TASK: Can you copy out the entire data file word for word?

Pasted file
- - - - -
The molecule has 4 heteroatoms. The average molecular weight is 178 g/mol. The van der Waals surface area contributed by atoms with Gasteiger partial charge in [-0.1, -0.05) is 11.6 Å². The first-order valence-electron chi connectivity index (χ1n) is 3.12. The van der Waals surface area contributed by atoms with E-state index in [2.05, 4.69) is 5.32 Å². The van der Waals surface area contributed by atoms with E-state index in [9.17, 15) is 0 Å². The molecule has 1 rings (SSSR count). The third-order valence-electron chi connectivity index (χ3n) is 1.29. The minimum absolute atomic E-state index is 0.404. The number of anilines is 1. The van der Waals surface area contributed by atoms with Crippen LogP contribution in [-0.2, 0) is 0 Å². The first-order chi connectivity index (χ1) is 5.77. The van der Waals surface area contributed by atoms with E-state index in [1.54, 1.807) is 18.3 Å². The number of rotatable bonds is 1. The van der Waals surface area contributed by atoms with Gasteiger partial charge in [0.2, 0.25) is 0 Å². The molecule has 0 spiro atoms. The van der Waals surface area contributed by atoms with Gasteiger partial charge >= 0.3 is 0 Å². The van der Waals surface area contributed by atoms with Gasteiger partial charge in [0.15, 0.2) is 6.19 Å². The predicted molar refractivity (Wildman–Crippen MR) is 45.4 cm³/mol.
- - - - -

The molecule has 4 heteroatoms. The average molecular weight is 178 g/mol. The van der Waals surface area contributed by atoms with Gasteiger partial charge in [-0.1, -0.05) is 11.6 Å². The first-order valence-electron chi connectivity index (χ1n) is 3.12. The van der Waals surface area contributed by atoms with E-state index in [2.05, 4.69) is 5.32 Å². The van der Waals surface area contributed by atoms with E-state index in [9.17, 15) is 0 Å². The molecule has 1 rings (SSSR count). The third-order valence-electron chi connectivity index (χ3n) is 1.29. The minimum absolute atomic E-state index is 0.404. The number of anilines is 1. The van der Waals surface area contributed by atoms with Crippen LogP contribution in [-0.2, 0) is 0 Å². The first-order chi connectivity index (χ1) is 5.77. The van der Waals surface area contributed by atoms with E-state index in [1.54, 1.807) is 18.3 Å². The number of rotatable bonds is 1. The van der Waals surface area contributed by atoms with Gasteiger partial charge in [0.2, 0.25) is 0 Å². The molecule has 0 spiro atoms. The van der Waals surface area contributed by atoms with Gasteiger partial charge >= 0.3 is 0 Å². The van der Waals surface area contributed by atoms with Gasteiger partial charge in [0.15, 0.2) is 6.19 Å². The predicted molar refractivity (Wildman–Crippen MR) is 45.4 cm³/mol.